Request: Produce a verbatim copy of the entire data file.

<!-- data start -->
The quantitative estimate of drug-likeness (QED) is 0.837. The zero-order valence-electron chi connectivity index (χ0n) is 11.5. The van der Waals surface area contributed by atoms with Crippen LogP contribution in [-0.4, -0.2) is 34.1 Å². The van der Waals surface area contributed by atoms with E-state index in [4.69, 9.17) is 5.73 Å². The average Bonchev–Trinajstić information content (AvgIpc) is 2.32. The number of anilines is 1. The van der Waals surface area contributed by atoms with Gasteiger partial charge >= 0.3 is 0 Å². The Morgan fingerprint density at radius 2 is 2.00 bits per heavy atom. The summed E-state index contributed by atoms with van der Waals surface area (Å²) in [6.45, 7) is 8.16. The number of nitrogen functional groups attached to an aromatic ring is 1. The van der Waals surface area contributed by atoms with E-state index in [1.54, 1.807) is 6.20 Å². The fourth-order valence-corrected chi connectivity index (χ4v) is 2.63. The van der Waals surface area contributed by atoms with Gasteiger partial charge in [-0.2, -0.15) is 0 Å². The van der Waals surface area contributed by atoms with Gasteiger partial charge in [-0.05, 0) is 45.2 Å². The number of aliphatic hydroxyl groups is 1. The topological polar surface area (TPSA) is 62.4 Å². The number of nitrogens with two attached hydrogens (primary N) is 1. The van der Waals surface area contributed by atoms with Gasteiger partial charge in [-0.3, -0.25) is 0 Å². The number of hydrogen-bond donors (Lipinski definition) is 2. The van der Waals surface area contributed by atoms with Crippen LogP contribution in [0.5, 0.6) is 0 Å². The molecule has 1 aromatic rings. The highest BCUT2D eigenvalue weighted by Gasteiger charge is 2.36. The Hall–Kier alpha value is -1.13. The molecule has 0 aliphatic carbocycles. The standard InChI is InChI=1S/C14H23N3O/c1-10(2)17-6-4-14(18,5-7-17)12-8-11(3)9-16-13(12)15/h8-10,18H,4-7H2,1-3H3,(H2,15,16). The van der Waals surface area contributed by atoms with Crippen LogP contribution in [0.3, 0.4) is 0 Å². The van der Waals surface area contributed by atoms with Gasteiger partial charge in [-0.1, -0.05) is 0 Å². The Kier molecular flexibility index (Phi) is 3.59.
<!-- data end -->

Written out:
The quantitative estimate of drug-likeness (QED) is 0.837. The zero-order valence-electron chi connectivity index (χ0n) is 11.5. The van der Waals surface area contributed by atoms with Crippen LogP contribution in [-0.4, -0.2) is 34.1 Å². The van der Waals surface area contributed by atoms with E-state index in [4.69, 9.17) is 5.73 Å². The average Bonchev–Trinajstić information content (AvgIpc) is 2.32. The number of anilines is 1. The van der Waals surface area contributed by atoms with Gasteiger partial charge >= 0.3 is 0 Å². The Morgan fingerprint density at radius 2 is 2.00 bits per heavy atom. The summed E-state index contributed by atoms with van der Waals surface area (Å²) in [6.45, 7) is 8.16. The number of nitrogen functional groups attached to an aromatic ring is 1. The van der Waals surface area contributed by atoms with E-state index in [1.54, 1.807) is 6.20 Å². The fourth-order valence-corrected chi connectivity index (χ4v) is 2.63. The van der Waals surface area contributed by atoms with Gasteiger partial charge in [-0.2, -0.15) is 0 Å². The van der Waals surface area contributed by atoms with Gasteiger partial charge in [-0.05, 0) is 45.2 Å². The number of aliphatic hydroxyl groups is 1. The topological polar surface area (TPSA) is 62.4 Å². The number of nitrogens with two attached hydrogens (primary N) is 1. The van der Waals surface area contributed by atoms with Gasteiger partial charge in [-0.3, -0.25) is 0 Å². The number of hydrogen-bond donors (Lipinski definition) is 2. The van der Waals surface area contributed by atoms with Crippen LogP contribution in [0.5, 0.6) is 0 Å². The molecule has 1 aromatic rings. The highest BCUT2D eigenvalue weighted by Gasteiger charge is 2.36. The Hall–Kier alpha value is -1.13. The molecule has 0 aliphatic carbocycles. The standard InChI is InChI=1S/C14H23N3O/c1-10(2)17-6-4-14(18,5-7-17)12-8-11(3)9-16-13(12)15/h8-10,18H,4-7H2,1-3H3,(H2,15,16). The van der Waals surface area contributed by atoms with Crippen LogP contribution in [0.3, 0.4) is 0 Å². The van der Waals surface area contributed by atoms with Gasteiger partial charge in [-0.1, -0.05) is 0 Å². The Kier molecular flexibility index (Phi) is 3.59.